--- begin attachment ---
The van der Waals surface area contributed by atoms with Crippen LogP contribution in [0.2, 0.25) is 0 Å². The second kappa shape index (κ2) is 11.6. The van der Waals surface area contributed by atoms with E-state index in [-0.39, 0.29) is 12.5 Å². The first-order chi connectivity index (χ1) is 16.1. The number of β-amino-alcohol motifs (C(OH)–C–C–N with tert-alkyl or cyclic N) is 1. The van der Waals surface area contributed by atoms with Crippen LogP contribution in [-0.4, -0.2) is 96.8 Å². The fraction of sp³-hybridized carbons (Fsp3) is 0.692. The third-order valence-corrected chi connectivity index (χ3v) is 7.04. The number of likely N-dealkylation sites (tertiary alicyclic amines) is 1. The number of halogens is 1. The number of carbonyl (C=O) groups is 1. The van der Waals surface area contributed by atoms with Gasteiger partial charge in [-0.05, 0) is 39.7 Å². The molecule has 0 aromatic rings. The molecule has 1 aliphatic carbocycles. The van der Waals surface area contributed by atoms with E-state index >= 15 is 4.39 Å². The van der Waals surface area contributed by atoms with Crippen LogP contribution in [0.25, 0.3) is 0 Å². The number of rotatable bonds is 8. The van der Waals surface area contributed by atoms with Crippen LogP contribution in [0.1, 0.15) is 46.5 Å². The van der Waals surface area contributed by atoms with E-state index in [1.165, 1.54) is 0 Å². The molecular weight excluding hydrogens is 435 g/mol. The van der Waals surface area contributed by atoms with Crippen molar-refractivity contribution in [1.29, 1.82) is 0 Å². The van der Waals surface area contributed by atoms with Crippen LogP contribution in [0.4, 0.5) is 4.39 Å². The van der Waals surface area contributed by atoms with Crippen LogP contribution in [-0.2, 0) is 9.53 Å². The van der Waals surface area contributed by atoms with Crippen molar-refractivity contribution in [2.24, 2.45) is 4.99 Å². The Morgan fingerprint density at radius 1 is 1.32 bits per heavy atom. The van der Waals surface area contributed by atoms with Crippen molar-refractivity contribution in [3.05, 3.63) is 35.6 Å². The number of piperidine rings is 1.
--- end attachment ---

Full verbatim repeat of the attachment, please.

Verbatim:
The van der Waals surface area contributed by atoms with Crippen LogP contribution in [0.2, 0.25) is 0 Å². The second kappa shape index (κ2) is 11.6. The van der Waals surface area contributed by atoms with E-state index in [-0.39, 0.29) is 12.5 Å². The first-order chi connectivity index (χ1) is 16.1. The number of β-amino-alcohol motifs (C(OH)–C–C–N with tert-alkyl or cyclic N) is 1. The van der Waals surface area contributed by atoms with Crippen LogP contribution in [-0.4, -0.2) is 96.8 Å². The fraction of sp³-hybridized carbons (Fsp3) is 0.692. The third-order valence-corrected chi connectivity index (χ3v) is 7.04. The number of likely N-dealkylation sites (tertiary alicyclic amines) is 1. The number of halogens is 1. The number of carbonyl (C=O) groups is 1. The van der Waals surface area contributed by atoms with Gasteiger partial charge in [-0.05, 0) is 39.7 Å². The molecule has 0 aromatic rings. The molecule has 1 aliphatic carbocycles. The van der Waals surface area contributed by atoms with E-state index >= 15 is 4.39 Å². The van der Waals surface area contributed by atoms with Crippen LogP contribution in [0.25, 0.3) is 0 Å². The number of rotatable bonds is 8. The van der Waals surface area contributed by atoms with Crippen LogP contribution in [0.1, 0.15) is 46.5 Å². The van der Waals surface area contributed by atoms with E-state index in [1.165, 1.54) is 0 Å². The molecular weight excluding hydrogens is 435 g/mol. The van der Waals surface area contributed by atoms with Crippen molar-refractivity contribution in [1.29, 1.82) is 0 Å². The van der Waals surface area contributed by atoms with Crippen LogP contribution in [0.4, 0.5) is 4.39 Å². The van der Waals surface area contributed by atoms with Crippen LogP contribution in [-0.2, 0) is 9.53 Å². The van der Waals surface area contributed by atoms with Crippen molar-refractivity contribution in [2.24, 2.45) is 4.99 Å². The Morgan fingerprint density at radius 1 is 1.32 bits per heavy atom. The van der Waals surface area contributed by atoms with Crippen molar-refractivity contribution in [3.05, 3.63) is 35.6 Å². The number of piperidine rings is 1.